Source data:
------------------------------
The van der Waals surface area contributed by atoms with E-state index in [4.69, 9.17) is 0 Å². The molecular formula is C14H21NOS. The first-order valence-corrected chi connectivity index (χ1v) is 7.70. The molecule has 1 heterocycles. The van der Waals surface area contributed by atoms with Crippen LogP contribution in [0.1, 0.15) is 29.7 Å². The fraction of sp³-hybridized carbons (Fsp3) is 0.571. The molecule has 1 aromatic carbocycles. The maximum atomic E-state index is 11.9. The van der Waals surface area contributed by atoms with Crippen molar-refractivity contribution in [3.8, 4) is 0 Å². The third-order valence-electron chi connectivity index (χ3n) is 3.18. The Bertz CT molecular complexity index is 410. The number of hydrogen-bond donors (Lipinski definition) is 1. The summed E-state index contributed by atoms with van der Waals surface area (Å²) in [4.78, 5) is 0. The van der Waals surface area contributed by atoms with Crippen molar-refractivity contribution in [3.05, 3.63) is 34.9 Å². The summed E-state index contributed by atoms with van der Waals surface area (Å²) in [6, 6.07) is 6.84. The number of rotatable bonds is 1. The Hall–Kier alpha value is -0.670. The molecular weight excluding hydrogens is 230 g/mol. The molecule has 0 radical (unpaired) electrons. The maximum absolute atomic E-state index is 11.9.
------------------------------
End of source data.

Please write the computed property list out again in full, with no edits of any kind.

The van der Waals surface area contributed by atoms with E-state index in [4.69, 9.17) is 0 Å². The molecular formula is C14H21NOS. The first-order valence-corrected chi connectivity index (χ1v) is 7.70. The molecule has 1 heterocycles. The van der Waals surface area contributed by atoms with Crippen LogP contribution in [0.1, 0.15) is 29.7 Å². The fraction of sp³-hybridized carbons (Fsp3) is 0.571. The molecule has 1 aromatic carbocycles. The maximum atomic E-state index is 11.9. The van der Waals surface area contributed by atoms with Crippen molar-refractivity contribution in [3.8, 4) is 0 Å². The third-order valence-electron chi connectivity index (χ3n) is 3.18. The Bertz CT molecular complexity index is 410. The number of hydrogen-bond donors (Lipinski definition) is 1. The summed E-state index contributed by atoms with van der Waals surface area (Å²) in [4.78, 5) is 0. The van der Waals surface area contributed by atoms with Crippen molar-refractivity contribution in [3.05, 3.63) is 34.9 Å². The summed E-state index contributed by atoms with van der Waals surface area (Å²) in [6, 6.07) is 6.84. The number of rotatable bonds is 1. The Hall–Kier alpha value is -0.670. The molecular weight excluding hydrogens is 230 g/mol. The molecule has 0 radical (unpaired) electrons. The maximum absolute atomic E-state index is 11.9.